Fashion is...

"Fashion is not something that exists in dresses only. Fashion is in the sky, in the street, fashion has to do with ideas, the way we live, what is happening." - Coco Chanel.





This blog looks at fashion in its many incarnations, from the haute designers to the high street and from the trend-setters to the avid fashion followers. For this blogger, fashion is far more than the shirt on your back; it is communication, art, culture, anti-fashion, gender, revolution and resistance. It can instantly define or defy your identity. It is one of the most personal and unique things about you...

Thursday, 6 May 2010

Bon Chic, Bon Genre


There is something so enviable about the French’s easy elegance when it comes to fashion. Parisians’ in particular exude an inherent aloofness, as though they decided what to wear as they lit their morning cigarette and managed to dress with it hanging carelessly from their lips. Au contraire, this expert sense of ‘undoneness’ is deliberate in its nonchalance and though it appears uncontrived there are some guidelines to looking guideless. The French are meticulous about their fit and proportions and have an inherent sense of shape; the word ‘silhouette’ is after all descendent from French history. Their clothes have a uniquely tailored appearance and it is unlikely that you would ever see a mademoiselle stuffed à la saucisson into too small jeans; love handles do not exist in the city of love.

Two wardrobe essentials that are commonly overlooked elsewhere yet are paramount to the French are footwear and outerwear. An overcoat is never an afterthought to keep warm; it is the pièce de résistance of an ensemble. An unfussy outfit of jeans and a t-shirt are injected with instant chic when teamed with a well-fitting jacket and the right accessories. In fact, the French are renowned for their beautiful scarves and luxurious handbags, which can add a colour pop and an air of distinction to an otherwise plain palette. In regard to footwear, the motto is to never sacrifice elegance over comfort. Perhaps in respect to their refined surroundings, sports shoes are considered inappropriate anywhere but the gym. Finally, jewellery is essential but not ostentatious.

Though Paris is considered a style capital, it would never be termed ‘trendy’. There always appears to be a ubiquitous vogue in the air—as though it was delicately whispered to each other in the streets—yet unlike other trend-centric capitals, there is never a homogenous uniform. Classic French basics are simply given a modern twist. Here lies the essence of French style: it is not based on a slavish devotion to achieving the latest ‘look’, it is grounded in the reasoning that to look your best you must dress for yourself. It is this aesthetic that garners seemingly-careless, Parisian panache easy to achieve. The art of nuance lies in the ability to not obsess over it. What’s important is to have the poise to feel stylish yet slightly off-beat, polished but not glitzy, and self-confident enough to understand that the true meaning of chic is being individual.

One French designer who wholly conveys this certain “je ne sais quoi” is Isabel Marant. Though she has been designing for the past twenty-one years, Marant took to fashion at her own pace and has maintained a relatively low profile. It was an organic process; she launched an oversized jewelry line in 1889, then by 1994 she had branched into clothing and her eponymous label was born. Now, at forty years old, the designer’s mini-empire comprises three boutiques in Paris, nine in Asia and on April 9th she opened her first New York boutique in the stylish Soho district. Unlike some of her megabrand neighbors such as Chanel, Dior, Louis Vuitton and Yves Saint Laurent, whose styles have been strongly influenced by the geographical diversity of their creative directors (German, British, American and Spanish respectively), her style embodies the very essence of Parisian couture. The Marant Mademoiselle is tall and willowy, wearing loose little dresses or slouchy pants with boyish jackets and bohemian knits, accessorized with a scarf, tousled hair and minimal make-up. Her laissez-faire attitude is also reflected in her refusal to use show-stopping theatrics on the catwalk and splashy editorial spreads, favored by high fashion. Yet, Marant is far from mundane. She makes real clothes which are accessible but infused with just the right amount of edginess. Her S/S 2010 collection saw very tailored jackets paired with dainty ruffled dresses and boho fringed boots. She doesn’t design according to trends and is not inspired by fictious or artificial muses; her collections draw on her childhood travels to Africa, Asia, India and the Caribbean.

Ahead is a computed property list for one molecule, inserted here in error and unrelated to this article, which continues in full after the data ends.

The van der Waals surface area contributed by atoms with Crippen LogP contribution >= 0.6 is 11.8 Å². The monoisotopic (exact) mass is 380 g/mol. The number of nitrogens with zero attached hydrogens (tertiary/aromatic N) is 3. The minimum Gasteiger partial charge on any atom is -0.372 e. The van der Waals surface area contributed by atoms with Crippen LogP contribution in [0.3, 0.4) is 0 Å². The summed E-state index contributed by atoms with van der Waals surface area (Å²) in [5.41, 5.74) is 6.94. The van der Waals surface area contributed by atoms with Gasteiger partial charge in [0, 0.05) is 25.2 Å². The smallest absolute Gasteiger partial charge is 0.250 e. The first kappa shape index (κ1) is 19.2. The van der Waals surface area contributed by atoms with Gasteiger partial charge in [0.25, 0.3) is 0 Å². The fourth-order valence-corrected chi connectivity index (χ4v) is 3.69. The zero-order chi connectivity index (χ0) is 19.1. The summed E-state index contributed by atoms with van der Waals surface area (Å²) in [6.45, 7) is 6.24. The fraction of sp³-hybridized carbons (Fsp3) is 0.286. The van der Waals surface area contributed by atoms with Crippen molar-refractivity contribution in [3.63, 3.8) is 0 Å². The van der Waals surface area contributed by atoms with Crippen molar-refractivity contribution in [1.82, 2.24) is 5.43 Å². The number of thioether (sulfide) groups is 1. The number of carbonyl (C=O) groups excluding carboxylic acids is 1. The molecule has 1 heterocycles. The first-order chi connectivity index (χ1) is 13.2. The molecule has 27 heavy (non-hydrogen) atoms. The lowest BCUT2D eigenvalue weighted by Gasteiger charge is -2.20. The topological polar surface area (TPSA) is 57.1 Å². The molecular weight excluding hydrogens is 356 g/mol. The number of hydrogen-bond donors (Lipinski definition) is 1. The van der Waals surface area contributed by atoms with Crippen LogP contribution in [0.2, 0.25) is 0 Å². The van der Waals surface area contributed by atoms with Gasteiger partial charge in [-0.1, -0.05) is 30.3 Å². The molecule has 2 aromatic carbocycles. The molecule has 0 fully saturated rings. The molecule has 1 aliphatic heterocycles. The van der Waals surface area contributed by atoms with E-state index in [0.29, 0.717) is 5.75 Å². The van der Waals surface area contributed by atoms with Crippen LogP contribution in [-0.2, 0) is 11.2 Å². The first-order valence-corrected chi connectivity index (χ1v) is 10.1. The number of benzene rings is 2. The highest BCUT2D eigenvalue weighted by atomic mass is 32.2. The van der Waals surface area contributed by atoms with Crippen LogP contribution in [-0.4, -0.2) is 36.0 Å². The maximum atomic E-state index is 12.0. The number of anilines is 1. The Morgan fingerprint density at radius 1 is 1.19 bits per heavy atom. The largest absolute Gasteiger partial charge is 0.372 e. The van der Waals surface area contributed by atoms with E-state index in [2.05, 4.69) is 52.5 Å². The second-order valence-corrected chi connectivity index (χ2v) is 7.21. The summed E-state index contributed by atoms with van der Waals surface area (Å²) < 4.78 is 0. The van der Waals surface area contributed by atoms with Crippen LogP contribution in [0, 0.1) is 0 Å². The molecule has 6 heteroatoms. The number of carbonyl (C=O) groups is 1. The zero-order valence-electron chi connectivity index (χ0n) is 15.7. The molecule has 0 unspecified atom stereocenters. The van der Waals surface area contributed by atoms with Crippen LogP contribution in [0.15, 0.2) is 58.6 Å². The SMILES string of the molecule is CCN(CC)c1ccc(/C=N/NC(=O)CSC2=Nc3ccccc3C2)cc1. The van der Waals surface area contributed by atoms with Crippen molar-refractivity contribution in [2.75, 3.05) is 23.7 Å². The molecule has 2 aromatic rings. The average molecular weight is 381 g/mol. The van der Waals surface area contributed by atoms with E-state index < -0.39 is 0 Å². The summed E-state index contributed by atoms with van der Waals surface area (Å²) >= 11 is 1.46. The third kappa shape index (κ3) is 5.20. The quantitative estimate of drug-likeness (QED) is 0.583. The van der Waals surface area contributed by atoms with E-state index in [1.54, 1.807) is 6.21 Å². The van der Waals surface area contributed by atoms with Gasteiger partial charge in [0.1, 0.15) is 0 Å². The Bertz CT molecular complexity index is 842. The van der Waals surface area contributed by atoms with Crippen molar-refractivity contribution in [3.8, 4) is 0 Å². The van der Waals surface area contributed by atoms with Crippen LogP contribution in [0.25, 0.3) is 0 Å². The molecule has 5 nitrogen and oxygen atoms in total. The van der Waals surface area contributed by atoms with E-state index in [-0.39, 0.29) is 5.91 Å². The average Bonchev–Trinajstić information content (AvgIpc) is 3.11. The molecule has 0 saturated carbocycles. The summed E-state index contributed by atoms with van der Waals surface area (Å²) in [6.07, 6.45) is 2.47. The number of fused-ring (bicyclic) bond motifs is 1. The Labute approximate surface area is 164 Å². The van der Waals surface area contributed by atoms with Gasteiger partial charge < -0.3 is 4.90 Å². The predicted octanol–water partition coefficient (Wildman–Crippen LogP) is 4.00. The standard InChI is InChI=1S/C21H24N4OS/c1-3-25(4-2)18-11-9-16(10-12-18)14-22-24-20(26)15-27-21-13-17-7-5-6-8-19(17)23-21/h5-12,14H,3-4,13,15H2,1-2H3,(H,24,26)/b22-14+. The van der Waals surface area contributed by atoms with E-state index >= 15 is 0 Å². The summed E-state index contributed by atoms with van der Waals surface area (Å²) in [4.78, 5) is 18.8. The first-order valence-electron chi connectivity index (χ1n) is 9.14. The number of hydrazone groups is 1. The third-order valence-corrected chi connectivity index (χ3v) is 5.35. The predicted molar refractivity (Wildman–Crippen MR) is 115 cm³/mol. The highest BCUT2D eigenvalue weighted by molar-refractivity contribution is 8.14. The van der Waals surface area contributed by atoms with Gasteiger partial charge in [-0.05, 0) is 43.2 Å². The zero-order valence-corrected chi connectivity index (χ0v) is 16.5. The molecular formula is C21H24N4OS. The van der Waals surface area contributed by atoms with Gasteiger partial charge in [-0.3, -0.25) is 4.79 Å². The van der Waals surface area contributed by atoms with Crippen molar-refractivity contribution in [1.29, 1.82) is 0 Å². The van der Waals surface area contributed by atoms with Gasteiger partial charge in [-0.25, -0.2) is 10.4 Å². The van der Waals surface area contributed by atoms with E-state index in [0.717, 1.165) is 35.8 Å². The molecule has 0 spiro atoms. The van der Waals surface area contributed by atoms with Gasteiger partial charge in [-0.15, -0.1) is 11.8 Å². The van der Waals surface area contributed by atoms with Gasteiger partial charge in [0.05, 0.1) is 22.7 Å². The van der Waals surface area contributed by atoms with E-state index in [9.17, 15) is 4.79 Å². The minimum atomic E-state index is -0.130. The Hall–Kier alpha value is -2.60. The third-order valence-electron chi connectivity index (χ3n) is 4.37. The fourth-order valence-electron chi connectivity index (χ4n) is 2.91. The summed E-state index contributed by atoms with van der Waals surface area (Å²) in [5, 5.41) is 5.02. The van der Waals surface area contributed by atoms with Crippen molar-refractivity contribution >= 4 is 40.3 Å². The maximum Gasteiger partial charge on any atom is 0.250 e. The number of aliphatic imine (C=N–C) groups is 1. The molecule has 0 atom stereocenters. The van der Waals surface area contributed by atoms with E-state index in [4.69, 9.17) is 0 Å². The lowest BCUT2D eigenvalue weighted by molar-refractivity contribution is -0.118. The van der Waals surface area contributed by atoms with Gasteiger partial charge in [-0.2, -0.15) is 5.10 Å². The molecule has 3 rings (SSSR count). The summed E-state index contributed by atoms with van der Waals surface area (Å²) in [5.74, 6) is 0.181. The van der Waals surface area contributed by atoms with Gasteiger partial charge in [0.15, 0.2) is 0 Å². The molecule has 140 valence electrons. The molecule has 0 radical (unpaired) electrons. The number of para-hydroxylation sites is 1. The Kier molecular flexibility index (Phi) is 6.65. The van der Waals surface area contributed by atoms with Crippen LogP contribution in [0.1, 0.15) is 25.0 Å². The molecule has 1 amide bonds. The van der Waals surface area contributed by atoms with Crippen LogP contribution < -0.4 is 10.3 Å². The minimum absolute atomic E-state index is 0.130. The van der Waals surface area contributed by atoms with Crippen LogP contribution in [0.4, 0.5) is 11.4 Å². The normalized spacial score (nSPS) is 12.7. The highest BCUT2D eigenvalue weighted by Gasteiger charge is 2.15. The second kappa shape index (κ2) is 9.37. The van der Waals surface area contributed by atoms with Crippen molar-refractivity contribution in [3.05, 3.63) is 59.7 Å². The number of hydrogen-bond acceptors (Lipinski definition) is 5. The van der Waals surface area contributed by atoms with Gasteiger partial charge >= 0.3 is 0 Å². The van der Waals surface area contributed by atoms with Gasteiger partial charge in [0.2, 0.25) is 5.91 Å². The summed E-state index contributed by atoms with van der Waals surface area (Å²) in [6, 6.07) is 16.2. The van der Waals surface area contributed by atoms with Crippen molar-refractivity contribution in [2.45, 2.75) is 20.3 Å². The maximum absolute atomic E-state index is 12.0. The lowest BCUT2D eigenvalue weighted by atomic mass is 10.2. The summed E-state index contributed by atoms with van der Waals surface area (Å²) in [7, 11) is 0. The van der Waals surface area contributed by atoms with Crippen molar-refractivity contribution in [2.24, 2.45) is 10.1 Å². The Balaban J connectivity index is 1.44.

Despite the fashion industry’s insistent pressure to expand, Marant is happy to stay small. She fears that she would lose her soul if the business got too big for her. Though designing is clearly an intrinsic part of her everyday life, fashion is not her sole raison d'être. Keeping her business small and manageable grants her the freedom to spend many tranquil weekends in her ultra-rustic log cabin (no electricity or running water), 30 miles outside of Paris with her husband (French handbag designer Jerome Dreyfuss) and four-year-old son, Tal. Marant’s carefree attitude brings to life the wonderful French phrase “Je voudrais flâner avec toi,” which roughly translated means “I want to stroll aimlessly without a plan.” This in turn sums up the French approach to style: it should be cool, classic and not too contrived.

Remember, life is a journey not a race, and in that journey there will no doubt be countless fashion faux pas, but remain calm- c’est la vie!

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